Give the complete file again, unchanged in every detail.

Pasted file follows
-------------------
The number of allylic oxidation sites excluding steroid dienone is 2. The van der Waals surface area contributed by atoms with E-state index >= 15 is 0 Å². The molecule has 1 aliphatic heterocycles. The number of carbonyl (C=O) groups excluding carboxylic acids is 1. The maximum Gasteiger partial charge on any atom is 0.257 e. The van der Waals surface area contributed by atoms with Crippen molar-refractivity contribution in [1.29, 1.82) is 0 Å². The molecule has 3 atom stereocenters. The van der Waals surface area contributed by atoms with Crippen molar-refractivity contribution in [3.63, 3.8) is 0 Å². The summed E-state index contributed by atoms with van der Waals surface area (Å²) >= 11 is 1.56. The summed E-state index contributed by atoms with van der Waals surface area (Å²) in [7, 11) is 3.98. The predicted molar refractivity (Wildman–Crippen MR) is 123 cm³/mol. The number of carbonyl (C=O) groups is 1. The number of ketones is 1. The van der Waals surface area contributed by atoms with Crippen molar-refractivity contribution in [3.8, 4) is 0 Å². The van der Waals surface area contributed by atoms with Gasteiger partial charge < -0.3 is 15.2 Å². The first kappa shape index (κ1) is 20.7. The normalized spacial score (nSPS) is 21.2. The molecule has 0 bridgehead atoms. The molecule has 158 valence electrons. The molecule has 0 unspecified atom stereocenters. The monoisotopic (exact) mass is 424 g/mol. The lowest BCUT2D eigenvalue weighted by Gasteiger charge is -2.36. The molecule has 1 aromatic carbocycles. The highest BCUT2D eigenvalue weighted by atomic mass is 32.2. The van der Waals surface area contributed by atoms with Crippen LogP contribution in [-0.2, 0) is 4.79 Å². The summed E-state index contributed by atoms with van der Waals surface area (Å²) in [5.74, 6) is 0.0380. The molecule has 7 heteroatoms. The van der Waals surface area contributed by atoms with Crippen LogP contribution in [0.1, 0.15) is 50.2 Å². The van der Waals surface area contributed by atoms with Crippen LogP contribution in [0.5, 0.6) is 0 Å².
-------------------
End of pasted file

The number of allylic oxidation sites excluding steroid dienone is 2. The van der Waals surface area contributed by atoms with E-state index >= 15 is 0 Å². The molecule has 1 aliphatic heterocycles. The number of carbonyl (C=O) groups excluding carboxylic acids is 1. The maximum Gasteiger partial charge on any atom is 0.257 e. The van der Waals surface area contributed by atoms with Crippen molar-refractivity contribution in [1.29, 1.82) is 0 Å². The molecule has 3 atom stereocenters. The van der Waals surface area contributed by atoms with Crippen molar-refractivity contribution in [3.63, 3.8) is 0 Å². The summed E-state index contributed by atoms with van der Waals surface area (Å²) >= 11 is 1.56. The summed E-state index contributed by atoms with van der Waals surface area (Å²) in [7, 11) is 3.98. The predicted molar refractivity (Wildman–Crippen MR) is 123 cm³/mol. The number of carbonyl (C=O) groups is 1. The number of ketones is 1. The van der Waals surface area contributed by atoms with Crippen molar-refractivity contribution in [3.8, 4) is 0 Å². The van der Waals surface area contributed by atoms with Gasteiger partial charge < -0.3 is 15.2 Å². The first kappa shape index (κ1) is 20.7. The normalized spacial score (nSPS) is 21.2. The molecule has 0 bridgehead atoms. The molecule has 158 valence electrons. The molecule has 0 unspecified atom stereocenters. The monoisotopic (exact) mass is 424 g/mol. The lowest BCUT2D eigenvalue weighted by Gasteiger charge is -2.36. The molecule has 1 aromatic carbocycles. The highest BCUT2D eigenvalue weighted by atomic mass is 32.2. The van der Waals surface area contributed by atoms with Crippen LogP contribution in [-0.2, 0) is 4.79 Å². The summed E-state index contributed by atoms with van der Waals surface area (Å²) in [5.74, 6) is 0.0380. The molecule has 7 heteroatoms. The van der Waals surface area contributed by atoms with Crippen LogP contribution in [0.1, 0.15) is 50.2 Å². The van der Waals surface area contributed by atoms with Crippen LogP contribution in [0.5, 0.6) is 0 Å².